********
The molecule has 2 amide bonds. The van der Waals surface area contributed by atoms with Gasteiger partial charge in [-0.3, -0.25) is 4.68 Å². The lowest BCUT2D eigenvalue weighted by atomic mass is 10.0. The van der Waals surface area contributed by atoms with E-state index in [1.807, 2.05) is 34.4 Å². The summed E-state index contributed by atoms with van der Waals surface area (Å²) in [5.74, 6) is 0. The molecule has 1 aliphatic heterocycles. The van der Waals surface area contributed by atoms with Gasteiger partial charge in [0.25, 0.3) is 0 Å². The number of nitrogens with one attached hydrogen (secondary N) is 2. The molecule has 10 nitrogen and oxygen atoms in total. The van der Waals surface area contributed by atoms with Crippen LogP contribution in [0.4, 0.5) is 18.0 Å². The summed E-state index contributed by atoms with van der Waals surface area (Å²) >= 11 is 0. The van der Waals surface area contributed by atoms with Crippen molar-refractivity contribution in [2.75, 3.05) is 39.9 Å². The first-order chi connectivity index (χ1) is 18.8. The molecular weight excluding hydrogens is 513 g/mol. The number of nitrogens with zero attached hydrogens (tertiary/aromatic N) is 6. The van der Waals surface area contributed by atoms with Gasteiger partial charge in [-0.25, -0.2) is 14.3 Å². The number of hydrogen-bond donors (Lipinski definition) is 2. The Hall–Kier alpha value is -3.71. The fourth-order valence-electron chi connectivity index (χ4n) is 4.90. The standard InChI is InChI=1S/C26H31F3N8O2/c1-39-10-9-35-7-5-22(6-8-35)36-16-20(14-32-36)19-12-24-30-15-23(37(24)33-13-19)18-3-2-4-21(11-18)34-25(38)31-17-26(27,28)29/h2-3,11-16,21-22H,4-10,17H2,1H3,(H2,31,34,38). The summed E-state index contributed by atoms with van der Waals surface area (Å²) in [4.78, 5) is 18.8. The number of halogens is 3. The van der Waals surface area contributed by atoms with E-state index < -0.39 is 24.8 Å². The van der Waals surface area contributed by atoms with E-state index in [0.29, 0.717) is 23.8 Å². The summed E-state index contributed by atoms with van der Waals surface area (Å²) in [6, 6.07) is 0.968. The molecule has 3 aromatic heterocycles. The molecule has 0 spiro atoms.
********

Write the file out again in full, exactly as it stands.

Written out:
The molecule has 2 amide bonds. The van der Waals surface area contributed by atoms with Gasteiger partial charge in [-0.3, -0.25) is 4.68 Å². The lowest BCUT2D eigenvalue weighted by atomic mass is 10.0. The van der Waals surface area contributed by atoms with E-state index in [1.807, 2.05) is 34.4 Å². The summed E-state index contributed by atoms with van der Waals surface area (Å²) in [5.74, 6) is 0. The molecule has 1 aliphatic heterocycles. The van der Waals surface area contributed by atoms with Gasteiger partial charge in [0.25, 0.3) is 0 Å². The number of nitrogens with one attached hydrogen (secondary N) is 2. The molecule has 10 nitrogen and oxygen atoms in total. The van der Waals surface area contributed by atoms with Crippen LogP contribution in [0.4, 0.5) is 18.0 Å². The summed E-state index contributed by atoms with van der Waals surface area (Å²) >= 11 is 0. The van der Waals surface area contributed by atoms with Crippen molar-refractivity contribution in [2.75, 3.05) is 39.9 Å². The first-order chi connectivity index (χ1) is 18.8. The molecular weight excluding hydrogens is 513 g/mol. The number of nitrogens with zero attached hydrogens (tertiary/aromatic N) is 6. The van der Waals surface area contributed by atoms with Gasteiger partial charge in [-0.25, -0.2) is 14.3 Å². The number of hydrogen-bond donors (Lipinski definition) is 2. The Hall–Kier alpha value is -3.71. The fourth-order valence-electron chi connectivity index (χ4n) is 4.90. The standard InChI is InChI=1S/C26H31F3N8O2/c1-39-10-9-35-7-5-22(6-8-35)36-16-20(14-32-36)19-12-24-30-15-23(37(24)33-13-19)18-3-2-4-21(11-18)34-25(38)31-17-26(27,28)29/h2-3,11-16,21-22H,4-10,17H2,1H3,(H2,31,34,38). The summed E-state index contributed by atoms with van der Waals surface area (Å²) in [4.78, 5) is 18.8. The number of halogens is 3. The van der Waals surface area contributed by atoms with E-state index < -0.39 is 24.8 Å². The van der Waals surface area contributed by atoms with E-state index in [0.29, 0.717) is 23.8 Å². The summed E-state index contributed by atoms with van der Waals surface area (Å²) in [6, 6.07) is 0.968. The molecule has 3 aromatic heterocycles. The molecule has 0 spiro atoms.